Realism is the mainstream of the development of China’s movies. In the climax of the creation of new films starting in the mid-1980s, a great number of excellent works emerged, such as Old Stories of the South of the City, Wild Mountain, A Town Called Hibiscus, The Inauguration of the People’s Republic of China and Decisive Battles, which reached a level never before attained in the depiction of life, variety of subjects, styles and forms, and the exploration and innovation of film language. The “fifth-generation” directors, including Zhang Yimou, Chen Kaige and Huang Jianxin, arose during this period, becoming the focus of attention of the world’s movie circles.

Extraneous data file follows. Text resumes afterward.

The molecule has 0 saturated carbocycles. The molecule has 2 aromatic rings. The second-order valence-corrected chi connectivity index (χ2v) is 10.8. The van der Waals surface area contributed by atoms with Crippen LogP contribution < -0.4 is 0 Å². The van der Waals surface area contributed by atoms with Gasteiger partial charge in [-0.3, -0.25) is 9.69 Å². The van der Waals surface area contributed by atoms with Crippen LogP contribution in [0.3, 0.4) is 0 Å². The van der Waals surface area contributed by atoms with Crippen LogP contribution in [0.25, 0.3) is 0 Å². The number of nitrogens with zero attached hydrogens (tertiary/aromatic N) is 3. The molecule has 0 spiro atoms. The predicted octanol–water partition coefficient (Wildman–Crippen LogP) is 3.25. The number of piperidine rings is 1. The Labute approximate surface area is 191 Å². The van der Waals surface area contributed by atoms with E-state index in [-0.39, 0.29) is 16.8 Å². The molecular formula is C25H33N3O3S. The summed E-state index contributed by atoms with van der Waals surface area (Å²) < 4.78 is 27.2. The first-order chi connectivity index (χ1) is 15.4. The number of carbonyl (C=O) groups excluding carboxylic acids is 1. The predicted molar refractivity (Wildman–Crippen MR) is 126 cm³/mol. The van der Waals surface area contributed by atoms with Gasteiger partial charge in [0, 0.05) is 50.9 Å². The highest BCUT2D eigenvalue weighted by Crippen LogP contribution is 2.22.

The late 1990s saw the emergence of the “sixth-generation” directors born in the 1960s and 1970s, such as Wang Xiaoshuai, Zhang Yuan and Lou Ye. Their movies tend to reveal common people’s life in a realistic way. Director Feng Xiaogang keeps the box office record with his commercial movies, most of which are also stories of common people.
The Changchun and Shanghai international movie festivals are influential annual movie festivals in China. The “Golden Rooster Prize” is the top prize for Chinese films. The government has specially established the “Ornamental Pillar Prize” to encourage the development of mainstream movies. In addition, there is the “Hundred Flowers Prize,” awarded on the basis of the audiences’ votes.